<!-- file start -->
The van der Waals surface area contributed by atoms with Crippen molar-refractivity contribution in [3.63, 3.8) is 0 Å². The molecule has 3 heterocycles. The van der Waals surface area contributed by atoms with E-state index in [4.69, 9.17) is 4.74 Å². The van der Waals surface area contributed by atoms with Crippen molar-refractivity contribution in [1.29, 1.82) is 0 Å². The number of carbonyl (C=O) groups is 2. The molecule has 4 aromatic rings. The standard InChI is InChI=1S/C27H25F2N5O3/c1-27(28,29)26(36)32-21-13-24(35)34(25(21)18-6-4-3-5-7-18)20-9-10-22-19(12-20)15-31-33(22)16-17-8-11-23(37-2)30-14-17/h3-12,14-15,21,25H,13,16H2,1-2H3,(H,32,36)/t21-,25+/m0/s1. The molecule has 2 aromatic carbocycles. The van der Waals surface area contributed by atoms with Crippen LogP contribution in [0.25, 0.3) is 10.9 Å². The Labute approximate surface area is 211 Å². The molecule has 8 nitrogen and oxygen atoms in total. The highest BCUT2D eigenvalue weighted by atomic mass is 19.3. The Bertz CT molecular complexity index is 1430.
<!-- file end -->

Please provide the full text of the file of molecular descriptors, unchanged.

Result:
The van der Waals surface area contributed by atoms with Crippen molar-refractivity contribution in [3.63, 3.8) is 0 Å². The molecule has 3 heterocycles. The van der Waals surface area contributed by atoms with E-state index in [4.69, 9.17) is 4.74 Å². The van der Waals surface area contributed by atoms with Crippen molar-refractivity contribution in [1.29, 1.82) is 0 Å². The number of carbonyl (C=O) groups is 2. The molecule has 4 aromatic rings. The standard InChI is InChI=1S/C27H25F2N5O3/c1-27(28,29)26(36)32-21-13-24(35)34(25(21)18-6-4-3-5-7-18)20-9-10-22-19(12-20)15-31-33(22)16-17-8-11-23(37-2)30-14-17/h3-12,14-15,21,25H,13,16H2,1-2H3,(H,32,36)/t21-,25+/m0/s1. The molecule has 2 aromatic carbocycles. The van der Waals surface area contributed by atoms with Crippen LogP contribution in [0.25, 0.3) is 10.9 Å². The Labute approximate surface area is 211 Å². The molecule has 8 nitrogen and oxygen atoms in total. The highest BCUT2D eigenvalue weighted by atomic mass is 19.3. The Bertz CT molecular complexity index is 1430.